To Kiss a Frog
I do love books with brainy heroes and heroines, so I was really looking forward to reading To Kiss A Frog, a book with a scientist heroine. Well, Elaine Smith may be a scientist, but she wasn’t very bright. And the book was nothing special either.
When Craig Thibodeaux, uncharacteristically for him, refused to sleep with Lisa LeBieu, he managed to tick off her grandmother, Madame LeBieu, who is rumored to be a Voodoo queen. The rumors prove to be true when Madame curses Craig to be a frog by day and a man by night until he falls in love and finds someone to love him in return. Since Craig doesn’t believe in love, he doesn’t see how he’ll ever get back to normal, especially since he can’t get around during the day. So Craig hangs around his uncle Joe’s boat dock in the small town of Bayou Miste trying to figure a way out of his predicament.
Elaine Smith is a scientist who lives in her lab, and has her head so deep in a microscope that she doesn’t notice that her boyfriend is carrying on with another woman until she catches them in the act. To forget, Elaine plans to go to Bayou Miste to study a local pollution problem. She needs a guide, and since she plans to go out mostly at night, Craig turns out to be the guide she needs.
Elaine is a klutz, and she’s scared of the water. She’s pretty though, with moss green eyes (we know that because the author reminds us every couple of pages). Craig is handsome and Elaine can’t help but notice – actually she gets that fizzy feeling whenever she is around him and pretty soon he is giving her deep kisses and groping her globes, mounds, or whatever other euphemism the author can think of for breasts.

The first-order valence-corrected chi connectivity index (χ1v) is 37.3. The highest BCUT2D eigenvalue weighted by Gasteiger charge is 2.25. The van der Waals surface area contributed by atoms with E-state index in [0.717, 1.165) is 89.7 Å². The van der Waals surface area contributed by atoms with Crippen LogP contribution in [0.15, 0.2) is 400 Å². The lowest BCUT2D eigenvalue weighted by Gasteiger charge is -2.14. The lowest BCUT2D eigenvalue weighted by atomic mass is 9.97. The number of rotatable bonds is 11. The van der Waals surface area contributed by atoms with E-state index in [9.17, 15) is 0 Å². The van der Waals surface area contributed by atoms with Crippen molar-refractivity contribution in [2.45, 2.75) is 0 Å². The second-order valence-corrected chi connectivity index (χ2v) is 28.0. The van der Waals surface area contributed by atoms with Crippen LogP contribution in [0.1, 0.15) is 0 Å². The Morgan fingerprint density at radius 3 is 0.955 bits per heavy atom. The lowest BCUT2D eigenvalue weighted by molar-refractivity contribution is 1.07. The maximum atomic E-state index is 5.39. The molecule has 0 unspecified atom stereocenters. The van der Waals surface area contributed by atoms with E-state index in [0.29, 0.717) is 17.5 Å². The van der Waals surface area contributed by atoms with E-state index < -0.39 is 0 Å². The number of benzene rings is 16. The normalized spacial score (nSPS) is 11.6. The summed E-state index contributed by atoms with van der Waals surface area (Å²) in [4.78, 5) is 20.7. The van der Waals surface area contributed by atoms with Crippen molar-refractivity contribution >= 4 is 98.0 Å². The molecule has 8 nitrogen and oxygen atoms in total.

Craig even begins to hang around Elaine in his froggy form. She thinks he’s cute, but I wondered how he lived out of water (must be the hex). Anyway, Craig and Elaine begin a hot, hot love affair but soon two problems raise their ugly heads: someone tries to kill them over Elaine’s work, and Elaine has a big attack of insecurity. Oh, yes – there is that curse on Craig too.
This is a silly book. The villain comes literally out of thin air, and Elaine changes from scared lab rat to Mighty Mouse awfully fast. Characters appear and disappear with no rhyme nor reason, and Craig goes from love ’em and leave ’em to a one-woman man way too quickly for credibility. As a couple, Craig and Elaine did scorch the sheets pretty thoroughly, but they weren’t very interesting out of bed.
When I read a romance set in Louisiana, I expect some Cajun cliches, and there are some here, but not enough to be irritating. At least Craig doesn’t call everyone chér. To Kiss A Frog, isn’t a bad book, but it had enough problems – including a resolution to the curse that didn’t satisfy at all – that I can’t really recommend it.